The California State Assembly passed two affordable housing bills Wednesday authored by Assembly member Richard Bloom, which will help remove barriers to the creation of affordable housing.These two bills, AB 2501 and AB 2299, were both passed with bipartisan support and are backed by abroad coalition of social justice and housing organizations“ California is facing a housing crisis that is only intensifying,” said Assembly member Bloom.
“AB2501 and AB 2299 target barriers that have discouraged the creation of affordable housing.”AB 2501, which passed on a 34-3 vote, clarifies state Density Bonus law to facilitate the construction of affordable housing units. California’s DensityBonus Law was developed to provide incentives to housing developers who agree to make a certain percentage of the units in their developments affordable to low and moderate-income households.
That law,however, contains a number of ambiguous provisions that discourage developers from utilizing it or are used by some local governments to prevent developers from accessing its benefits. AB 2501 does a number of things including clarifying the legislative intent of the density bonus law, limiting the ability of local government to impose additional requirements on developers, and increasing certainty regarding the number of additional units that developers can building exchange for providing affordable units.AB 2299 requires local governments to adopt accessory dwelling unit ordinances.
Accessory dwelling units (ADUs), also known as second units or “granny flats” are a creative affordable housing option often used by college students, elderly parents,or disabled individuals who need to live close to their families. Unfortunately, individuals who want to build these units are often caught in a web of cost-prohibitive local regulations that discourage the construction of ADUs. AB 2299 will ease and streamline current statewide regulations for ADUs by permitting local governments to adopt ADU ordinances and by adding specifications for what is required of those ordinances. These specifications include prohibiting the need for a passageway, increasing the permissible size of the units, and eliminating some parking requirements.“These bills make meaningful steps towards addressing California’s growing housing crisis and providing critically needed units affordable to the lowest income Californians,” said Anya Lawler of the Western Center on Law and Poverty, which sponsored AB 2501 and supported AB 2299. “We thank the Assembly member for his leadership and dedication on these issues and look forward to continuing this effort in the coming years.”“California’s affordable housing crisis is a complex problem that demands creative solutions,” said Assembly member Bloom. “AB 2501 and AB 2299will reduce the barriers to, and the costs of, construct-ing affordable housing. These measures help chip away at the problem.”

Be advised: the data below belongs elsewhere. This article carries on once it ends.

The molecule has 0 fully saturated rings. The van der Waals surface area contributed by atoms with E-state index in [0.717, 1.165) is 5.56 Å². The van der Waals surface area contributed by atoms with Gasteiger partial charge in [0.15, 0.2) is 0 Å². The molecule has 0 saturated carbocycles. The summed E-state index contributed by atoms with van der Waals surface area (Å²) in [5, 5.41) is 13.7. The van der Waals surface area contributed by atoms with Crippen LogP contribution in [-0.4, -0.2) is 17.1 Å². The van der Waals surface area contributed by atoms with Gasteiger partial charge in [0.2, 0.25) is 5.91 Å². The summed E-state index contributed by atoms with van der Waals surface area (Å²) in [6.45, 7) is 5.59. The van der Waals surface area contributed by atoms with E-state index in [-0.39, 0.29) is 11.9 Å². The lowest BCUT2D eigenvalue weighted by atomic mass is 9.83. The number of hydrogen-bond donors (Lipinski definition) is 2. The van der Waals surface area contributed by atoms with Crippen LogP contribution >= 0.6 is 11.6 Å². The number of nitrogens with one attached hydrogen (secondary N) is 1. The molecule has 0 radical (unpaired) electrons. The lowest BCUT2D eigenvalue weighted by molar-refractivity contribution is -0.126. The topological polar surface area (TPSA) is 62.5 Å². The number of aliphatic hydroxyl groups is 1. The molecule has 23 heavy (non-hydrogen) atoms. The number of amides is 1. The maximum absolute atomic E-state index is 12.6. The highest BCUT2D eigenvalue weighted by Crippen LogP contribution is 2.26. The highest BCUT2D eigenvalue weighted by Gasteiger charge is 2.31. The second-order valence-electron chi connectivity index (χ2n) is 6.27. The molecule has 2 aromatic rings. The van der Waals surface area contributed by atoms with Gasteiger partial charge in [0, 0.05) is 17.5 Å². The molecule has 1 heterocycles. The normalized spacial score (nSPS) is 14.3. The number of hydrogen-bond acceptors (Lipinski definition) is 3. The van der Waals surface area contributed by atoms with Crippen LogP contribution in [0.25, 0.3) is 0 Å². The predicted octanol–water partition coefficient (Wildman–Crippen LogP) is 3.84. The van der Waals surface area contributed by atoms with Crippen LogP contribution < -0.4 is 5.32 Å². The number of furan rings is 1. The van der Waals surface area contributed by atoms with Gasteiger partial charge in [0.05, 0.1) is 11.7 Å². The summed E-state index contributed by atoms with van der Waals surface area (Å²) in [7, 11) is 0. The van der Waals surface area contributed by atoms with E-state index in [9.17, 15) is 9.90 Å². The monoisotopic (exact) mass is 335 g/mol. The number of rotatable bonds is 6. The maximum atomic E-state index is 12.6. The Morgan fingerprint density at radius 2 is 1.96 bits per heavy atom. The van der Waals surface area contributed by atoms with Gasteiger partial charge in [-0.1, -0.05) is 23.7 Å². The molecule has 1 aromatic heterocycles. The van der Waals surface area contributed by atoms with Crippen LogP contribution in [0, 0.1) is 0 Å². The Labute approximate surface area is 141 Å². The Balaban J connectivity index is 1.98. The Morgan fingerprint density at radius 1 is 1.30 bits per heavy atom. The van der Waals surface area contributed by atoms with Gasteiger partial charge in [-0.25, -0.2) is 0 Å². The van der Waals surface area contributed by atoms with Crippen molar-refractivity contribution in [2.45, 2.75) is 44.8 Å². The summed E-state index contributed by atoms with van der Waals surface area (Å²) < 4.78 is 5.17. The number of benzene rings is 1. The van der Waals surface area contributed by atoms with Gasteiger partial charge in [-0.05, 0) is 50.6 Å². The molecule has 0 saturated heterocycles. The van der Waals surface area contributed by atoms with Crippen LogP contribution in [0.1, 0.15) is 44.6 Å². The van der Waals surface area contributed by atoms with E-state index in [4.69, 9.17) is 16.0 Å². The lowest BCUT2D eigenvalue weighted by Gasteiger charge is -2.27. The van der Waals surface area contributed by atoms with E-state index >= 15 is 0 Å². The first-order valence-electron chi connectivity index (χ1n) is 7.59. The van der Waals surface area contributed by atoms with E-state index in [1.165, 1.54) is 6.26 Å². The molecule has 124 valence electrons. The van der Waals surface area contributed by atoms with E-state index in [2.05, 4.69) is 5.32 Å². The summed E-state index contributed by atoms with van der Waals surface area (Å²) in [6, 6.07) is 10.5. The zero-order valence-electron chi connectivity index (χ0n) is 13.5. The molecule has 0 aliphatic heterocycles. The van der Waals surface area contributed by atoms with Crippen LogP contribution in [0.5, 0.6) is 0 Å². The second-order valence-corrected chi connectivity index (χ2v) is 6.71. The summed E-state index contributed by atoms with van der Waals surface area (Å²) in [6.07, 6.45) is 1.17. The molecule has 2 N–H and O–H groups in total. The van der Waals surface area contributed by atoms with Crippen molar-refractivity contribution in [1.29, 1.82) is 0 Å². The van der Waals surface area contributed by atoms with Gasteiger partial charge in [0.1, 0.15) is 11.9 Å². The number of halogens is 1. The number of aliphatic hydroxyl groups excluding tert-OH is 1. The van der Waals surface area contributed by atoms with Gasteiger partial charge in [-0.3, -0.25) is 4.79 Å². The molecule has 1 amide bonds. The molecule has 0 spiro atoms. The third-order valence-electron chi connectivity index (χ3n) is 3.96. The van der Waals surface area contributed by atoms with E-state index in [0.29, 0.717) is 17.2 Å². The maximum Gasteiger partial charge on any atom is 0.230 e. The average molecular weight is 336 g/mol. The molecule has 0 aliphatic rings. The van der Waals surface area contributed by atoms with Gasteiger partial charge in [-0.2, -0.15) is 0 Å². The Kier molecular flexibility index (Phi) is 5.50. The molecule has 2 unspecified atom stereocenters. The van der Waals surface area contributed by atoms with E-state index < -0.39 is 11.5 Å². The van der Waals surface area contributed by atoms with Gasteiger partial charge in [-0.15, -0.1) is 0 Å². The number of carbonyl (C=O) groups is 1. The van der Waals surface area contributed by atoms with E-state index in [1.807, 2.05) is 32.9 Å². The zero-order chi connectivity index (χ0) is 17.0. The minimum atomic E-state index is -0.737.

Governor Brown highlighted and expressed support for both bills in his revised budget proposal,which was released in May.AB 2501 and AB 2299now await his signature.Richard Bloom represents California’s 50th Assembly District, which comprises the communities of Agoura Hills, Bel Air, Beverly Hills, Brentwood, Hollywood,Malibu, Pacific Palisades, Santa Monica, Topanga, WestHollywood, and West Los Angeles.